How so? First, this causal agent or force must transcend the universe because he or it had to exist prior to the universe in order to create it. Second, the agent must possess great power in order to create the universe. Third, the causal agent or force must be personal or possess free will to be able to decide when to create the universe.

The universe was created approximately 13.7 billion years ago, but it could have been created earlier or later. If this assertion is true, then a set of eternal, impersonal conditions could not be the universe’s causal agent. These conditions would have been triggered an infinite time ago, which means the universe would be infinitely old. Thus, given that we know the universe’s age, it makes sense to postulate a personal entity with free will voluntarily decided when to start the universe.

Physical transcendence, great power, personhood, and free will, are among the attributes the God of the Bible possesses. Thus, these concepts serve as good grounds for proposing the biblical Creator as a causal agent.

God may be the most profound explanation that gives intelligibility and meaning to the world. Positing the existence of God may not only explain a common origin for certain natural phenomena (such as the existence of the universe and the specified complexity of DNA codes, etc.), but may also connect these phenomena to the purpose of the universe and the purpose and meaning of human life. This scenario integrates scientific knowledge with philosophy and theology. No other causal explanation outside of God unites so many fields of study and coherently blends them together. Because of this coherence, the appeal to God as the source of explanatory gaps possesses the epistemological virtues that scientists seek in their own theories,3 including explanatory power, integration with other theories, and simplicity.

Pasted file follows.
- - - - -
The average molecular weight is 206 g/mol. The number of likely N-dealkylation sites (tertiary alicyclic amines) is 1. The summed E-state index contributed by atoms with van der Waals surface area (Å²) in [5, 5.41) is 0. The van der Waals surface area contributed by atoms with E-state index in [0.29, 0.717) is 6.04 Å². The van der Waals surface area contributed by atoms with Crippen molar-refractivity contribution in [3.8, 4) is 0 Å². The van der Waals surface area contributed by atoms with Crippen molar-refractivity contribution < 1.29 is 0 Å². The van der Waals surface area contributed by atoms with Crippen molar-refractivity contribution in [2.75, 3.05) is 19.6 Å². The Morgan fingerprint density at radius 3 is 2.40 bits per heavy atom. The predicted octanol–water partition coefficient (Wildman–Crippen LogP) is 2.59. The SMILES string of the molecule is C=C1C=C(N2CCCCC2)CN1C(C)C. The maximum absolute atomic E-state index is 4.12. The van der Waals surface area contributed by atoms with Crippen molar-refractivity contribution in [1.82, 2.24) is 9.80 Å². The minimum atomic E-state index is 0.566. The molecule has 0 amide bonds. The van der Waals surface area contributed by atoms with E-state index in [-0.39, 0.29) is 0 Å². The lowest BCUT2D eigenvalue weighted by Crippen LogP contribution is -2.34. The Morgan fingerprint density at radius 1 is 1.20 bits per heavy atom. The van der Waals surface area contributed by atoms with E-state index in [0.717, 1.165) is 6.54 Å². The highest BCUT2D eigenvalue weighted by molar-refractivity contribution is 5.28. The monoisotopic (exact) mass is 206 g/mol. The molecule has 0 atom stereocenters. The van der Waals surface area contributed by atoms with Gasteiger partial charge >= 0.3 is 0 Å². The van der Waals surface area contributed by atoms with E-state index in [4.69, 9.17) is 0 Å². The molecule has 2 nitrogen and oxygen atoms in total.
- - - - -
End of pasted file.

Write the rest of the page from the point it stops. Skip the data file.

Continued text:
Contrary to Shermer’s claims, proffering God as the explanatory cause for certain natural phenomena is not useless. First, if Shermer assumes that explanatory causes demand empirical testability in order to mean something, then he is implicitly denying the legitimacy of instrumentalist science. Second, Shermer is not considering the fact that arguments for the existence of God possess a component of positive evidence and may be the most profound, sensible, and effective explanation that unifies otherwise unaccountable natural and human existential phenomena.

Dr. Miguel Endara

Dr. Miguel Endara earned a PhD in Philosophy from Saint Louis University in 2002, and currently teaches philosophy at Azusa Pacific University (Azusa, CA) and at Los Angeles Pierce College (Woodland Hills, CA).

  1. Michael Shermer, Why Darwin Matters (New York: Henry Holt and Co., 2006), 52.
  2. In his writings, Shermer appeals to methodological naturalism as a response to God-of-the-gaps arguments. See Shermer, 52.
  3. Within the philosophy of science, epistemic virtues are properties or characteristics sought out by scientists in their theories that—philosophers of science believe—make a theory more appealing. See “The Unity of Science” in the Stanford Encyclopedia of Philosophy, as an example of how epistemic virtues are used.